Lynch bursts back into bigs with 8 SO frames

KANSAS CITY — The last time Royals lefty Daniel Lynch faced the Tigers, he didn’t get out of the third inning. His first stint in the Majors had spiraled on him, and he was optioned back to Triple-A Omaha the next day. His struggles were undeniable, and he had homework to complete before he would return.

Two months later, Lynch was back on the mound in Kansas City. The story was entirely different.

This time, the club’s No. 2 prospect pitched the longest outing by a Royals starter this year — and one of the best.

Lynch cruised through eight scoreless innings Sunday afternoon at Kauffman Stadium, pitching the Royals to a 6-1 victory over the Tigers and finalizing a series sweep with their fifth consecutive win.

It marked Lynch’s first career Major League victory and his first team win in the big leagues. When he was promoted the first time on May 3, the Royals were mired in an 11-game losing streak that they snapped the day Lynch was optioned.

“It was really cool to feel that and get fired up and do the stuff in the postgame,” Lynch said after receiving the signature Salvy Splash after the game. “I think I’ll remember that a lot more than my personal performance. It went by really quick. I just felt like I was in the moment.”

While the Royals’ offense spotted Lynch a five-run lead in the first three innings led by two home runs from Jorge Soler in his 3-for-4 day, Sunday was all about the club’s top pitching prospect.

Lynch had command of his fastball. His slider was filthy. His changeup fooled Tigers batters. The 24-year-old lefty allowed just five hits, didn’t walk a batter and struck out four, and he controlled the strike zone entirely while trusting his defense to make the plays behind him. Lynch established the outside part of the zone with right-handed hitters and worked ahead in the count for most of the day. The two times he got into jams with runners on base, Lynch got out of it with weak contact and a strikeout with a biting slider that Eric Haase chopped through in the sixth inning.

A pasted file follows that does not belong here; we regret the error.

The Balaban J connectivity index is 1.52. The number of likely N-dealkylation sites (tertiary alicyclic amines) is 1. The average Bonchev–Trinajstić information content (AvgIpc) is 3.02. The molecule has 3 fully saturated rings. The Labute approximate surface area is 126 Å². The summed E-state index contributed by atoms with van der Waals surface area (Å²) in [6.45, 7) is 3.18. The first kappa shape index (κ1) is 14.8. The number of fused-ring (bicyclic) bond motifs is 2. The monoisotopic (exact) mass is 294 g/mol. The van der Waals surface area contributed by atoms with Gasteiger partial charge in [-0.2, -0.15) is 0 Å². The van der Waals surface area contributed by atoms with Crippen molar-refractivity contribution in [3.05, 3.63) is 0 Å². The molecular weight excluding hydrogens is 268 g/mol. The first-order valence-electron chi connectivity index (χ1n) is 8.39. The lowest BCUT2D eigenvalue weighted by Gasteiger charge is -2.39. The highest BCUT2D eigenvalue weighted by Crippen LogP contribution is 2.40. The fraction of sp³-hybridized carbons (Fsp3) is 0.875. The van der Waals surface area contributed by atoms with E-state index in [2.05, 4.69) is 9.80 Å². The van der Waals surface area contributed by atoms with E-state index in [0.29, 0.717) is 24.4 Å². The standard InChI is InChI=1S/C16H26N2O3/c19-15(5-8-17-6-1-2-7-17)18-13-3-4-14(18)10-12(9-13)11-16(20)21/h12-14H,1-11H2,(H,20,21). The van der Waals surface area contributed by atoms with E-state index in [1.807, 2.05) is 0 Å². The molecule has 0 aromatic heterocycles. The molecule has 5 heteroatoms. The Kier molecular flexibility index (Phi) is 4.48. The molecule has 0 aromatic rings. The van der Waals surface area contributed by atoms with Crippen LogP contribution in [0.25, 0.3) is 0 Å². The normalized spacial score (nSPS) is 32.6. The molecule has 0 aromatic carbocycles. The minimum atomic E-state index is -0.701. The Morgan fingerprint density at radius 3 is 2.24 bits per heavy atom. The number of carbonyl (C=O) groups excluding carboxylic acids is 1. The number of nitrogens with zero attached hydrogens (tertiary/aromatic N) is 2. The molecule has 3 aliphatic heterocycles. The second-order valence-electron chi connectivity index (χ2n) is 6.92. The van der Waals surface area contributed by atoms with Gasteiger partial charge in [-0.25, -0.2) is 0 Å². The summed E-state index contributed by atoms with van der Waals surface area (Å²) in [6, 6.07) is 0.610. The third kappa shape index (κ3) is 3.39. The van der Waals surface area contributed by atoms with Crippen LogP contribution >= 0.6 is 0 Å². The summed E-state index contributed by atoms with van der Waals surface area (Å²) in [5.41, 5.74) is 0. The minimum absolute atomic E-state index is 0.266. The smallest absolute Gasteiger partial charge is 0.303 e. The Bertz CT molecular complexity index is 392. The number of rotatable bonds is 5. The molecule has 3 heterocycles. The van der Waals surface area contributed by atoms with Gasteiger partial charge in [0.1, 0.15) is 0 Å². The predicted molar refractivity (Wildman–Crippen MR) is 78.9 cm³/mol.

“You couldn’t even really guess along,” manager Mike Matheny said. “We talk about that attack, and I’m never going to wear out and get tired of talking about that. When you see it, you know it. That’s a guy right there coming at Major League hitters with his best stuff and trust in the execution, trust in the defense.”

Sunday’s start couldn’t have been more different than Lynch’s first stint with Kansas City this year. He pitched eight innings across three May starts and allowed 15 runs (14 earned). The Royals believed Lynch was tipping his pitches, so he was sent back to Triple-A to work on his delivery and mechanics.

The pitcher the Tigers saw Sunday was not the same one they saw on May 13, when they tagged him for four runs in 2 2/3 innings.

Detroit saw a key piece of the Royals’ future.

“They have a lot of hope for him, and I think today he showed why he’s got good stuff,” Tigers manager A.J. Hinch said. “A pretty good fastball, and good swing-and-miss secondary stuff. He pounded the strike zone quite a bit, especially early in the count.

“I get why they’re high on him. They should be. We’ll get to see him a ton in this division if he can maintain this kind of stuff.”

Lynch’s first stint didn’t go the way he hoped, but Kansas City never lost its trust in his future. He was sent down with a plan put together by the Major League and development staff — and the message that he would be needed in the bigs again this season.

“Some of the guys in our front office really encouraged me to stick with the process and not get too frustrated,” Lynch said. “Not get too ahead of myself. Just kind of let things play out the way they need to play out.”

As Lynch pounded through Sunday’s game, he maintained the quick tempo that he started with a seven-pitch first inning. He wasn’t worried about how deep he was going to go, only that he executed the next pitch he threw.

Lynch kept executing until he had thrown 95 pitches and Matheny turned to Ervin Santana and Jake Brentz for the ninth inning.

“I kept telling myself to just go out there and make pitches,” Lynch said. “Just keep going, one at a time, until they took the ball. I wasn’t really thinking too much about, ‘Oh, it’s the eighth inning.’

“It was, ‘Who’s up, and what do we need to do?’”

That focus was apparent from the time Lynch showed up Sunday morning, and it likely earned him another start in the Royals’ rotation.

“He showed up all business,” Matheny said. “You could tell he had an agenda. And that agenda was to look a lot different than what he did last time.”